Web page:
Besides tending to his chickens and roosters in the Philippines, I think my dad’s real passion is cooking. Watching Yan Can Cook was a favorite pastime for him and often he would call me in to watch with him. Ahhh, it’s those little moments that I miss. I especially miss waking up on Saturdays to the smell of fried chicken and asparagus soup or adobong sitaw with long beans or misua with meatballs or fried milkfish with garlic infused vinegar…good golly, Miss Molly I could go on and on but now I’m getting hungry. He is an early bird so looking back, I remember lunch would be typically ready by 10:30 am. No need for breakfast. Lucky us.
I also like the way he cuts up pineapple on an angle to remove the “eyes”, rinses the pineapple and rubs in kosher salt. As strange as it sounds, the kosher salt really brings out the sweetness. It really does! So now, with the same idea, I add a sprinkle of kosher salt to my watermelon and it’s just out of this world too.
I actually learned how to make Pancit Bihon from my mom and she doesn’t really measure so I don’t really measure either. I tried my best here, but sometimes I adjust the addition of broth to get the right consistency. I like my vegetables on the crispy side so I try not to overcook them either. In case you’re wondering “pancit” means “noodles” in Filipino.
As far as I know, it’s customary to serve noodles on a birthday to represent long life. This dish ends up with small’ish sized noodles so hopefully it doesn’t mean short life. Hmmm…regardless I tend to make these not only for birthdays but when I’m craving a little taste of home – wherever that may be.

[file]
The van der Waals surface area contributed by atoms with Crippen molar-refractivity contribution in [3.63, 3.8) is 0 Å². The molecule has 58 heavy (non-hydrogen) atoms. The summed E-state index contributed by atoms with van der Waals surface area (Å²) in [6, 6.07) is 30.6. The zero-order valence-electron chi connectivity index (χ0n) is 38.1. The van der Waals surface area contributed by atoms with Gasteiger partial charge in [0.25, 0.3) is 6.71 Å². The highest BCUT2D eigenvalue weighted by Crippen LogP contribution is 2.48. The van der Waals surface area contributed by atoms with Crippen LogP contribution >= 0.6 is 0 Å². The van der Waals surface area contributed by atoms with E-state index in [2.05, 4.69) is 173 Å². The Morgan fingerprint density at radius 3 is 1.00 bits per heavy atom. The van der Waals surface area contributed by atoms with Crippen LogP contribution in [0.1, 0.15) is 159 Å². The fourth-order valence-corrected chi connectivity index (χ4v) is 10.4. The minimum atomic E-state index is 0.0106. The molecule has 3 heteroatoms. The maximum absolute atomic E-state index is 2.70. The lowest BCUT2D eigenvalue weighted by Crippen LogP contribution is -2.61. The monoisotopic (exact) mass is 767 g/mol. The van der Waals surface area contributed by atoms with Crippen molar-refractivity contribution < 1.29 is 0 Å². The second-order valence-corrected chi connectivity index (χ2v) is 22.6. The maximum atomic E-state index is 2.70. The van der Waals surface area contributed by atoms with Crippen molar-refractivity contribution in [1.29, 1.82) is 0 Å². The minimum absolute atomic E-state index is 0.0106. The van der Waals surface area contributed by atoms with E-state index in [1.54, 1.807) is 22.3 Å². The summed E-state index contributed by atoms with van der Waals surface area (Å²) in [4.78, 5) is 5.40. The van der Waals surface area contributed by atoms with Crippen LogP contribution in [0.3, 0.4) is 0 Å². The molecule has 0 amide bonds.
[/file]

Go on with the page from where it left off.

3 green onions, chopped
1 carrot, match stick size, julienne
6 – 8 mushrooms, cut in half and sliced
1 cup (about 20) green beans, cut on a bias
1 cup broccoli florets, cut into small bite size pieces
1 chicken breast, sliced into small bite size pieces + 1 tablespoon soy sauce to marinade chicken
1 package Pancit Bihon (Cornstarch noodles/Rice Vermicelli)
oil for stir frying
3 – 4 tablespoons soy sauce
2 – 3+ cups hot chicken/vegetable broth
freshly ground pepper
1 – 2 lemons, cut in wedges
Drizzle a teaspoon of oil in the pan. Add drained noodles. Then add 3 tablespoons soy sauce and half cup of hot broth until it’s absorbed by the noodles. Karate chop or “cut” into the noodles (see picture above) to break them down into smaller noodles. (Sometimes my mom just takes kitchen shears/scissors and cuts the noodles.) Continue to add the broth in half cup increments until the noodles are soft in consistency (but not mushy) and continue to “cut” noodles, if necessary.
Birthday noodles from across the miles and miles…can’t wait to see you soon! xoxo